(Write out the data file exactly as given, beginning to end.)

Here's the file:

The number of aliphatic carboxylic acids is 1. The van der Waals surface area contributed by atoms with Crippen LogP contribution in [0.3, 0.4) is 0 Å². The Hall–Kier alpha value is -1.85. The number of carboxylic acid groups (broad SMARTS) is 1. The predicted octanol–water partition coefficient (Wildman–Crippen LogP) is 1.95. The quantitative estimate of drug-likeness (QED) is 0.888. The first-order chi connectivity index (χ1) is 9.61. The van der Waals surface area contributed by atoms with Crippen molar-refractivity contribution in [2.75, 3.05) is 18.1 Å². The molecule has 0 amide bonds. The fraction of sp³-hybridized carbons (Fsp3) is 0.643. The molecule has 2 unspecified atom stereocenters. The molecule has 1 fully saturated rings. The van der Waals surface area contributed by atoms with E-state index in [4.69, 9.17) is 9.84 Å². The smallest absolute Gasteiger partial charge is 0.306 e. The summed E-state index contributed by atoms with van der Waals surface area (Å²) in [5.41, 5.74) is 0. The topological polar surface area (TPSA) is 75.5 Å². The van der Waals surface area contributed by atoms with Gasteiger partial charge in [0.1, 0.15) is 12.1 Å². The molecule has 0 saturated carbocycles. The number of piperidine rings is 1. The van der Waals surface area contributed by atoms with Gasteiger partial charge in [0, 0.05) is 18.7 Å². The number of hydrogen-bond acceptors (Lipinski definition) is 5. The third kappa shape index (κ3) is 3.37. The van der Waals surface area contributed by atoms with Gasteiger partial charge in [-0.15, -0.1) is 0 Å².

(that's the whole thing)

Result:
The number of aliphatic carboxylic acids is 1. The van der Waals surface area contributed by atoms with Crippen LogP contribution in [0.3, 0.4) is 0 Å². The Hall–Kier alpha value is -1.85. The number of carboxylic acid groups (broad SMARTS) is 1. The predicted octanol–water partition coefficient (Wildman–Crippen LogP) is 1.95. The quantitative estimate of drug-likeness (QED) is 0.888. The first-order chi connectivity index (χ1) is 9.61. The van der Waals surface area contributed by atoms with Crippen molar-refractivity contribution in [2.75, 3.05) is 18.1 Å². The molecule has 0 amide bonds. The fraction of sp³-hybridized carbons (Fsp3) is 0.643. The molecule has 2 unspecified atom stereocenters. The molecule has 1 fully saturated rings. The van der Waals surface area contributed by atoms with E-state index in [4.69, 9.17) is 9.84 Å². The smallest absolute Gasteiger partial charge is 0.306 e. The summed E-state index contributed by atoms with van der Waals surface area (Å²) in [5.41, 5.74) is 0. The topological polar surface area (TPSA) is 75.5 Å². The van der Waals surface area contributed by atoms with Gasteiger partial charge in [0.1, 0.15) is 12.1 Å². The molecule has 0 saturated carbocycles. The number of piperidine rings is 1. The van der Waals surface area contributed by atoms with Gasteiger partial charge in [0, 0.05) is 18.7 Å². The number of hydrogen-bond acceptors (Lipinski definition) is 5. The third kappa shape index (κ3) is 3.37. The van der Waals surface area contributed by atoms with Gasteiger partial charge in [-0.15, -0.1) is 0 Å².